Scantling

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Scantling is a measurement of prescribed size, dimensions, or cross sectional areas.

Shipping[edit]

In shipbuilding, the scantling refers to the collective dimensions of the framing (apart from the keel) to which planks or plates are attached to form the hull.[1] The word is most often used in the plural to describe how much structural strength in the form of girders, I-beams, etc. is in a given section. The scantling length refers to the structural length of a ship.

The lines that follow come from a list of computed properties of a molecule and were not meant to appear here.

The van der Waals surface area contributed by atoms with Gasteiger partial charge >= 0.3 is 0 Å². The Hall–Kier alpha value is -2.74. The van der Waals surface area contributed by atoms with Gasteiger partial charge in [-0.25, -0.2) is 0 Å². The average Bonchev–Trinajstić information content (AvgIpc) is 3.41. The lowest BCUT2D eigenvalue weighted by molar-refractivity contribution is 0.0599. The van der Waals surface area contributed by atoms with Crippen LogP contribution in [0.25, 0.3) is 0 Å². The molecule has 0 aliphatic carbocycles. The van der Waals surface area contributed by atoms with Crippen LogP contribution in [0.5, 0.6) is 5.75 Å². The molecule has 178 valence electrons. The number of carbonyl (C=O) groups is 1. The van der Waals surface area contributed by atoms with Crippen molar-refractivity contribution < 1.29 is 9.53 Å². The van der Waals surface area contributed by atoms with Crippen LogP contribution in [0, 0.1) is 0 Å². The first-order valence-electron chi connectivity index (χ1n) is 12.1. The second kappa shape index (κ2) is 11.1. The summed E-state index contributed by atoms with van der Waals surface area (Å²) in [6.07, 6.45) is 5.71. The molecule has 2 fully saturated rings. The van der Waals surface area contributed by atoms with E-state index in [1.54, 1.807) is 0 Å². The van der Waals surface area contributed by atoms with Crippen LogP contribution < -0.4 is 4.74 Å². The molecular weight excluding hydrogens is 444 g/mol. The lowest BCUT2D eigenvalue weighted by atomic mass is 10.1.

In shipping, a "full scantling vessel" is understood to be a geared ship, that can reach all parts of its own cargo spaces with its own gear.

Timber and stone[edit]

In regard to timber the scantling is (also "the scantlings are") the thickness and breadth, the sectional dimensions; in the case of stone the dimensions of thickness, breadth and length.

The word is a variation of scantillon, a carpenter's or stonemason's measuring tool, also used of the measurements taken by it, and of a piece of timber of small size cut as a sample. Sometimes synonymous with story pole. The Old French escantillon, mod. échantillon, is usually taken to be related to Italian scandaglio, sounding-line (Latin scandere, to climb; cf. scansio, the metrical scansion). It was probably influenced by cantel, cantle, a small piece, a corner piece.

References[edit]

  1. ^ Keegan, John (1989). The Price of Admiralty. New York: Viking. p. 280. ISBN 0-670-81416-4.